“For example, if the person’s heart rate is much higher than usual, or their activity level is much lower, the AI can recognize those anomalies because they don’t fit with the cognitive patterns of the normal device owner.”
However, AI recognition still has its drawbacks. Wang said most AI based user recognition methods still require the user to actively input biometric data. That won’t work when the user’s participation is not immediate, such as when the device is shared with friends or family members or when a message notification automatically shows up on the locked screen.
Also, biometrics are subject to what researchers call replay attacks. For example, an adversary could physically forge the user’s face, fingerprint, and iris based on 3D printing, and AI can also be exploited to replicate the user’s face, voice, and other biometrics digitally.
According to Dave Maher, a blockchain and secure computing expert and the CTO of Intertrust, said in an interview, in the future, AI that tracks patterns will be used to detect cyber threats. AI will increasingly be used to classify behavior patterns to determine whether those patterns represent nefarious behavior or determine whether a system is under attack.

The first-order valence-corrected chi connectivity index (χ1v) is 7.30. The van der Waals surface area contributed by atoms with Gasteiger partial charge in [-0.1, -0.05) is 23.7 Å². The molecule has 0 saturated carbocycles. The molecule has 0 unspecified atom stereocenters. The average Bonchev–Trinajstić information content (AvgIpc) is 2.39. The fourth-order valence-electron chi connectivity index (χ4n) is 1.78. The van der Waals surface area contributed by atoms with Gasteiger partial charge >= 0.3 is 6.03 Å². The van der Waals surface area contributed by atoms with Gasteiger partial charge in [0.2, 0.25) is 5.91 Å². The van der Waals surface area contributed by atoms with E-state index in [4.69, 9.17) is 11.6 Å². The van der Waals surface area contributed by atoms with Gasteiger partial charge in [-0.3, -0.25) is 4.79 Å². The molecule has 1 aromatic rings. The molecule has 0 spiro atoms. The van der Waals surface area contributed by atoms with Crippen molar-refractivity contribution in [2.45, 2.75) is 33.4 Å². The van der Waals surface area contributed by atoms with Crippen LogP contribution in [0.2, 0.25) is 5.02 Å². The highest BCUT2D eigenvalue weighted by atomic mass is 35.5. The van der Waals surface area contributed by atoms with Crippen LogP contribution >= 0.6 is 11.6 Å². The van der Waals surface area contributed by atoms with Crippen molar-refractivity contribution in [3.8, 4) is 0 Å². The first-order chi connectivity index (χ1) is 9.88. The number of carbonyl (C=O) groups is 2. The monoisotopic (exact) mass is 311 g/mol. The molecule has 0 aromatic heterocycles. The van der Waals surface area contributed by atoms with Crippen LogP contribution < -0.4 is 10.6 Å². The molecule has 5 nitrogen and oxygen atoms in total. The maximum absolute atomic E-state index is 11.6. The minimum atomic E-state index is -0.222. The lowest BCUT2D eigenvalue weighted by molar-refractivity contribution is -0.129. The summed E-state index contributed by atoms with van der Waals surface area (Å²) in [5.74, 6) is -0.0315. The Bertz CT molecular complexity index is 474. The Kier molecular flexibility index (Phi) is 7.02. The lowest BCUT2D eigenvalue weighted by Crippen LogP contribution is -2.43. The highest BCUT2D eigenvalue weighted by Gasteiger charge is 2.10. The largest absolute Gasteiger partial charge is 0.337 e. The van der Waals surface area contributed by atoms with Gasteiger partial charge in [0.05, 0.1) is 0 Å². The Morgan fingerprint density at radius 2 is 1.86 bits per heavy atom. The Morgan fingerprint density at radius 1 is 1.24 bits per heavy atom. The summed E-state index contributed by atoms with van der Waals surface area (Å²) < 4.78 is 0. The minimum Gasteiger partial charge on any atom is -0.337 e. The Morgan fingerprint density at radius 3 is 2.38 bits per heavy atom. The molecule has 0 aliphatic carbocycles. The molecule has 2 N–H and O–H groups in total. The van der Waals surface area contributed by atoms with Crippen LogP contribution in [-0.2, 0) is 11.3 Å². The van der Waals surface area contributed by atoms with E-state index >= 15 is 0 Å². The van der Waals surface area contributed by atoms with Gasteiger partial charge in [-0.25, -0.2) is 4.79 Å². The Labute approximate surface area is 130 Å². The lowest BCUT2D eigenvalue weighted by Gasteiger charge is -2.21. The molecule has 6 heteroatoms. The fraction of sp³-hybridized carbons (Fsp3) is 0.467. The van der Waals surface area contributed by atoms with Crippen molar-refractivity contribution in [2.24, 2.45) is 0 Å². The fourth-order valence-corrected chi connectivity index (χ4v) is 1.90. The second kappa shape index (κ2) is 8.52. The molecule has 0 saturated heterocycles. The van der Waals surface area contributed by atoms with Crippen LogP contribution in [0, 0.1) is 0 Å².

One example is the Mirai botnet, which Maher compared to a mutating virus that infects IoT systems. The botnet can marshall large numbers of devices to attack the networks that those devices are members of.
“AI will be used to identify the viruses and their mutant counterparts,” Maher said.
Another project Chen is working on could make sure your shopping is safer. This system uses a phone-gripping hand for verification at kiosks, such as the self checkout at a grocery store. When a user holds a phone close to the kiosk for NFC based or QR code authentication, the back of the user’s gripping hand is captured by a camera on the booth.
“An AI based method will process the gripping-hand image and compare it against the user’s registered hand image by checking the gripping hand’s shape, skin patterns, colour, and gripping gesture,” Chen added.